Not surprisingly, nearly half of the hours were spent on work-related projects; however, many of the employees reported difficulties and delays caused by inability to locate necessary information and other human and material resources for learning. Rymell concluded that employers benefit greatly from the self-directed learning of their employees, but do not always provide assistance, recognition, and resources to promote work-related self-directed learning. He points out that providing learning resources and support systems for self-directed learning would be likely to produce even greater gains for the company. Increasingly, companies are developing learning resource centers for their employees or expanding existing centers and staffing them with trained facilitators to assist in the location of needed information, materials, and services. A suggested list of resources for such a center was detailed several years ago (Guglielmino and Guglielmino, 1988), and an updated version is given here:
Data-search capabilities and assistance to retrieve specialized information from books and periodicals. Lockheed's on-line Dialog system, for example, allows the user to enter key words and immediately receive lists and abstracts of articles and books on the topic requested. Those used most frequently by the employees could be housed in the resource center; many already are in corporate libraries. In many companies, such as IBM, the entire data retrieval system is available at the employee's desk.
Audiovisual materials catalogued by topic. Many companies already own significant numbers of films and videotapes that are used in group training. In a learning resource center these would be available for individual use as well. Other companies are firm supporters of audiotaped instructional materials, especially for individuals in sales or others who travel a great deal. Cassette tapes can turn employee travel time into prime learning time.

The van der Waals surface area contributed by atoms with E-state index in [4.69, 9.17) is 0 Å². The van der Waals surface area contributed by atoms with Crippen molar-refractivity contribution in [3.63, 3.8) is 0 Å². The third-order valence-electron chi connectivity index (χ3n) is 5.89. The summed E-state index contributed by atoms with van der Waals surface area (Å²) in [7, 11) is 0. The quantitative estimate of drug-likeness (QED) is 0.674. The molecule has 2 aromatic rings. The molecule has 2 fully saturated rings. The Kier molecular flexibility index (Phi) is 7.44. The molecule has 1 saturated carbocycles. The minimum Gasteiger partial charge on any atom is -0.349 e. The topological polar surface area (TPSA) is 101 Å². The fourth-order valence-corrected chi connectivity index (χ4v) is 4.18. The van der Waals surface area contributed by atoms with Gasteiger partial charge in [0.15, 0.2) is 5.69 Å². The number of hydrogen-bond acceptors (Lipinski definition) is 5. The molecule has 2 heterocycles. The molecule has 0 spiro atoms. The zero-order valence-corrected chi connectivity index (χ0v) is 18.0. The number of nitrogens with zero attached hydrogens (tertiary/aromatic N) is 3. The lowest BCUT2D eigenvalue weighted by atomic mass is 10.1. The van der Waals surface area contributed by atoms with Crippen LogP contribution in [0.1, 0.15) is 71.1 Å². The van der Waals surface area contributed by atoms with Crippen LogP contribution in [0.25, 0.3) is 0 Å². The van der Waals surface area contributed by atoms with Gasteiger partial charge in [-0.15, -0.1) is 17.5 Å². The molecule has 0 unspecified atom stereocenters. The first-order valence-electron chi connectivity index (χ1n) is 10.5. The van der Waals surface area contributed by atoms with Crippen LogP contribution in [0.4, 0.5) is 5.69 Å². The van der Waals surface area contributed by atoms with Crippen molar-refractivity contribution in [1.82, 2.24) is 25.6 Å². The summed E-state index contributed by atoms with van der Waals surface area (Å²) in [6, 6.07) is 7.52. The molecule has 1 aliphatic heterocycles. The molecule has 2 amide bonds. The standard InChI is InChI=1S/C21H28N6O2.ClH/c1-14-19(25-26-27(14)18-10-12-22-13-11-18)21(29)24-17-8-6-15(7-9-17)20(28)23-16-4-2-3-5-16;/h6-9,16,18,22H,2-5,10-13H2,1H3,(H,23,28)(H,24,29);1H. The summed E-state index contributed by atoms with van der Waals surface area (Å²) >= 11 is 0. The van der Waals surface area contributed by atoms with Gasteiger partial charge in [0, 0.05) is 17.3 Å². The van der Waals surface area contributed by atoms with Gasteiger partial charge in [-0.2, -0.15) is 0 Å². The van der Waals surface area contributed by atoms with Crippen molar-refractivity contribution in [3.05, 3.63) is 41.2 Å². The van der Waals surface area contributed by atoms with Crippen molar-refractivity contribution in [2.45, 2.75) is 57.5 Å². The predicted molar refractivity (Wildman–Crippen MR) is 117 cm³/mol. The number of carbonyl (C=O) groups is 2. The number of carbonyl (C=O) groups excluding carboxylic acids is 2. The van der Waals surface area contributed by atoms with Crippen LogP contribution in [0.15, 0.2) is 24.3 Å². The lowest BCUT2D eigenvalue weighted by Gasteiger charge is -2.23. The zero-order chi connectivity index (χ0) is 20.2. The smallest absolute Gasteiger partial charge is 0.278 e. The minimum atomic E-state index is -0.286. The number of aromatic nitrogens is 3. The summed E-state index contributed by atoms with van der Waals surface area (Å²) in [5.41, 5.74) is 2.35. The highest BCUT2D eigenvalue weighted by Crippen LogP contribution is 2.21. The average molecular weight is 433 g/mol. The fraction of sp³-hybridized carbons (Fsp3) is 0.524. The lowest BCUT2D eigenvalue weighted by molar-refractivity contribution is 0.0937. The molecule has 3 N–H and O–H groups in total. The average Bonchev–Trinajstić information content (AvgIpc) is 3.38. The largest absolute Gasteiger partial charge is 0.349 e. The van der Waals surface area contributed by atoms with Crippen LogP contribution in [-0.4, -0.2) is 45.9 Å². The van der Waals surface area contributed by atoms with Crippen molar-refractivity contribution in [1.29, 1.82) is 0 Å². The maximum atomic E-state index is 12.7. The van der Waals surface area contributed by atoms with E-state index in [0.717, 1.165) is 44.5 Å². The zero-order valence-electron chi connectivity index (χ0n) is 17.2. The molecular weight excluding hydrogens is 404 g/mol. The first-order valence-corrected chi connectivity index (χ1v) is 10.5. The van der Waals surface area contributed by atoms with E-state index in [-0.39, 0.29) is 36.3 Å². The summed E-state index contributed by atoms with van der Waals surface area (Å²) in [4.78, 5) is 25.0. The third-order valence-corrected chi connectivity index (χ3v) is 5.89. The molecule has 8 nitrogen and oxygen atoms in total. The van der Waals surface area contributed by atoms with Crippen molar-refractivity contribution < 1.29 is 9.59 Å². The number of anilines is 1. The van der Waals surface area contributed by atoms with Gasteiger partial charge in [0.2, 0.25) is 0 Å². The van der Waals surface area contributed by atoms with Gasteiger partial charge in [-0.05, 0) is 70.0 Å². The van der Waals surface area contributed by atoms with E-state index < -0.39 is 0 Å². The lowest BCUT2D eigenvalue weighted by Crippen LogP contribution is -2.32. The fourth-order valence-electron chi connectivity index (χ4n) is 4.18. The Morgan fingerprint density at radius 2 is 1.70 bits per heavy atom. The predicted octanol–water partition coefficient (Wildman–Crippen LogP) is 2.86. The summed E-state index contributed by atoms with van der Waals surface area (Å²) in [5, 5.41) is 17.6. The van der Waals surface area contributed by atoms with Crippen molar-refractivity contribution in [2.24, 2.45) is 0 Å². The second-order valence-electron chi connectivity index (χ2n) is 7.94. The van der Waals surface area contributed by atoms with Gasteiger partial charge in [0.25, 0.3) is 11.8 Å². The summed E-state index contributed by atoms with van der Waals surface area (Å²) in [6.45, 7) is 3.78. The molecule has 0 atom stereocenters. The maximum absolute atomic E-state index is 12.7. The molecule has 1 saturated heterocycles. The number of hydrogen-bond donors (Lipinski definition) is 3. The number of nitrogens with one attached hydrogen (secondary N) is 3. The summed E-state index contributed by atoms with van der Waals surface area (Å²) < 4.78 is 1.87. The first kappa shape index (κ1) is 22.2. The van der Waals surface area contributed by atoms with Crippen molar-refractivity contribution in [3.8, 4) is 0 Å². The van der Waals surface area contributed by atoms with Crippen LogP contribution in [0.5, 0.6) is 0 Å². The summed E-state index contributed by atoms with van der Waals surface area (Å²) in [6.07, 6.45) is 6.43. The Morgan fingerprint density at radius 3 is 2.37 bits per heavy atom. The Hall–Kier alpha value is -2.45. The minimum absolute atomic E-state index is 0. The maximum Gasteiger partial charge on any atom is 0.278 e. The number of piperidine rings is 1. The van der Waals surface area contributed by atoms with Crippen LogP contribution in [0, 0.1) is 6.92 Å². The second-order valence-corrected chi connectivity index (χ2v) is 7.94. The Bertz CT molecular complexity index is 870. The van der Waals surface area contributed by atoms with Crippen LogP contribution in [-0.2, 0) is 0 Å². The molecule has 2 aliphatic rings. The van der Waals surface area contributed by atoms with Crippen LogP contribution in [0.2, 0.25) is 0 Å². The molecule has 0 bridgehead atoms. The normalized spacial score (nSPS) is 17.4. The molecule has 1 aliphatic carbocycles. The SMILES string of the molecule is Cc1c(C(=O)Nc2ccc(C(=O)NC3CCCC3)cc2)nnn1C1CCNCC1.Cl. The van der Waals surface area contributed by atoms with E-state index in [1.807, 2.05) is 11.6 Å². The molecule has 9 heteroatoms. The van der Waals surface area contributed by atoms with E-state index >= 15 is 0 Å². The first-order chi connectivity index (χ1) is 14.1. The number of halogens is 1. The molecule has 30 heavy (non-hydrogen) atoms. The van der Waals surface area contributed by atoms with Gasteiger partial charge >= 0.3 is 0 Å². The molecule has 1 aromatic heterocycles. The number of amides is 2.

Computer-assisted instructional materials and self-instructional texts. A wide variety of computer-assisted educational programs are now available, ranging from simple tutorials to interactive laser disk systems incorporating video and multiple-response capabilities such as touch screens. Their self-pacing and branching based on level of expertise, and their immediate feedback, make them valuable additions to a learning resource center. Many excellent self-instructional texts are also available, and many have been custom designed for specific areas of need, especially in health-care settings.
An index of individuals within the organization with expertise in specific areas. Access to one individual who is expert in a particular area can be worth more than dozens of books, articles, and videotapes. An index of this type becomes more important, of course, as the size of the organization increases and multiple sites are developed. The index can be tailored to the needs of the organization, expanding to include a regional or national listing if needed.
An index of available workshops, training sessions, and courses arranged by topic. These group training opportunities, once considered the heart of training and development, will remain an important training and development medium, but will become only one among many resources available for the self-directed learner. All locally available group training opportunities would
be indexed, and most major corporations will include access to EDVENT, a computer data base offering current information on programs, courses, conferences and workshops available throughout the United States and Canada. Many will also offer teleconferencing opportunities via satellite.
Consultation on learning plans and resources. The learning resource center would be staffed by facilitators who are familiar with the center's materials and data bases, as well as with self-directed learning processes. They would be available to discuss the individual's learning needs, assist in developing a learning plan (if necessary), and provide guidance in locating learning resources.
Facilities conducive to learning. Ideally, the learning resource center would provide a pleasant environment for learning. Individual study carrels, reading areas, areas for viewing videotapes or filmstrips or listening to cassettes, computers for utilizing computer-assisted instruction programs or other specialized software housed in the learning resource center, and small meeting rooms for group discussions are components that should be considered. Proper lighting is critical, and furnishings, color, plants, and layout should all be chosen with the creation of a comfortable learning environment in mind (see, for example, Hiemstra, 1991).